Saturday, March 10, 2007

Make your own stage lighting

Did you know they sell stage lighting at the hardware store?

Well okay, it needs a smidge of customizing, but follow these instructions and you should have no problem taking work light, to stage light.

First, assemble your materials. You will need: One halogen worklight. I used the 500 Watt variety to provide maximum illumination, and a good range for dimming. One rectangle heating register starter collar. It can be found in the heat and air section of your local home center or at a heat and air or plumbing supply. One roll of reflective silver heat resistant duct tape. Note: you must use the reflective tape, nothing else holds, believe me I tried. And one can of flat black spray paint.

Next a couple of tools will come in handy. You may need a Phillips screwdriver for adjusting the light or replacing bulbs, a box knife for neat cuts on the metallic surface of your tape, and a heavy duty pair of tin snips for cutting the register starter collar. I have now added the idea of punching a few vent holes in your fixture to keep the heat to minimum so you might want a drill with a ¼” bit as well.

Okay on to phase one. You may have wondered why you can’t just use the light as is. You can, however, it will have a tendency to light everything and not just the stage. The collar has a 6” round opening on one end that will serve us as a “chimney” to focus our light beam a little. The rectangular end will be mated to the light itself and that is where the snips come in.

Cut the register collar at all four corners and using pliers fold and bend the box to fit your light fixture. You may also find that you need to notch the collar in one or two places depending on what kind of latches and other hardware are in the way of you getting a tight fit.

Once you have the two pieces matched up take your spray paint and give the inside of your collar a good coat. The aluminum finish on these collars reflects light and causes it to bounce to places that we don’t want it. Trust me, skip this step and you’ll come back to it later. I originally put a coat on the outside as well but this is unnecessary and increases the heat radiating from your light.

After giving the spray a few minutes to dry to the touch fit your register collar snugly onto the light. Now it’s time to fasten it on using the duct tape. You may have to experiment a little to find the best way of doing this. You want as close to a light-tight seal as you can get.

Once you have it on good, go ahead , get an extension cord, turn out the lights and try it out, you know you want to.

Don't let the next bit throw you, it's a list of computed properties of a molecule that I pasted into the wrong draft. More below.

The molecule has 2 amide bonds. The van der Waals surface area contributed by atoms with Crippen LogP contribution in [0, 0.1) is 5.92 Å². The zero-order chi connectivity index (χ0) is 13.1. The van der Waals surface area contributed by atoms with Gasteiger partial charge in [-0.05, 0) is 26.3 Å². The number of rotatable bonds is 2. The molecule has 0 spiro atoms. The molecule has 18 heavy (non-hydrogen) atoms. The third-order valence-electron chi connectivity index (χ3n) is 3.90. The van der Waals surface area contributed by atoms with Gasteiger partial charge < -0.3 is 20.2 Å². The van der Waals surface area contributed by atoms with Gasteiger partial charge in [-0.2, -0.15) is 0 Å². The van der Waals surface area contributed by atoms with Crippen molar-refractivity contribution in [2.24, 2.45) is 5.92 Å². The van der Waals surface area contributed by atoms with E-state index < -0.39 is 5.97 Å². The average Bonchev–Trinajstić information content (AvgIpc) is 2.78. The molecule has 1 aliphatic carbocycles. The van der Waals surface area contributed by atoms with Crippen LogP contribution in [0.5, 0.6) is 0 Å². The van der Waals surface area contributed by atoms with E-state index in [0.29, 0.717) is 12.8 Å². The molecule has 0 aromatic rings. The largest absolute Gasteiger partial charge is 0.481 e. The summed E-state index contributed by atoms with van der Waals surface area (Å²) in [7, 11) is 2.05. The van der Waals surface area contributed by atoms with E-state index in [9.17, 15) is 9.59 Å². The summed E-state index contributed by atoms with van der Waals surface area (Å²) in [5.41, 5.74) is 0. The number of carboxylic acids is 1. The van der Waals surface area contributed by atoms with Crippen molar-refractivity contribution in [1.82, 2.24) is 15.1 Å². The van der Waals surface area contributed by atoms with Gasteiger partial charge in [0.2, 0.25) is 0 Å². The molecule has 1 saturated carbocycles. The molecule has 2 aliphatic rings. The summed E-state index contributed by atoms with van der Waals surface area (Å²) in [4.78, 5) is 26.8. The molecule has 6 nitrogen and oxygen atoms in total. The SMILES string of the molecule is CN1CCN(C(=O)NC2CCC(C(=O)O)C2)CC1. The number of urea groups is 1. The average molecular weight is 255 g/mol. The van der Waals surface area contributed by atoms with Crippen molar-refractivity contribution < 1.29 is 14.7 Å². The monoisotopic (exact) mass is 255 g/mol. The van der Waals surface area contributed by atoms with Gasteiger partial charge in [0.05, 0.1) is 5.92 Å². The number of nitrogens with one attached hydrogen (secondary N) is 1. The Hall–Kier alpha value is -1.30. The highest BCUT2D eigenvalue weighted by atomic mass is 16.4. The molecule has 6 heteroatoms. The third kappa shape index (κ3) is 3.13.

Mounting these was a bit of a problem but I solved it using a piece of 2x4 and attaching my light to it using a 2” wood screw drilled through the pipe base of the light. This allowed me to pivot the light right to left and the already adjustable pipe handle gave me the rest. I had the added benefit of being in a metal building with exposed I beam. It was very simple to use a carpenter’s C clamp to attach the 2x4 to the beam. I haven’t explored other possibilities but when you get yours installed send me a picture of your installation so we can share it with the world. These are not a permanent solution but will work in a pinch and only cost about $17.00 a piece if you get your lights on sale.

I set up a dimmer system plugged into a multi plugged extension cord. You can use standard dimmer switches mounted under a plywood or MDF board. Make sure you put all of your connections into a junction box mounted to the back of your dimmer switch to protect against electrical shock, fire and heat.

Make sure to add up your amps guys! To avoid blowing breakers check to see what amperage your circuits are and plug into enough different circuits to spread the load safely. Make sure not to add too many lights on a single dimmer as this will cause a great deal of heat and may blow your dimmer switch. Also tape your cords down, safety first. Now go get you some actors to bounce your light off of!

PS I did not bother with finding a way to use gels, I’m sure it could be done, if you figure it out send me a pic. Or go here to see another simple light solution that I still use to add color on my stage.


Eli Steffen said...
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Eli Steffen said...

Hi, Thanks for the post. Do you know of a site that explains how to make a home light board, with dimmers and all to control the lights?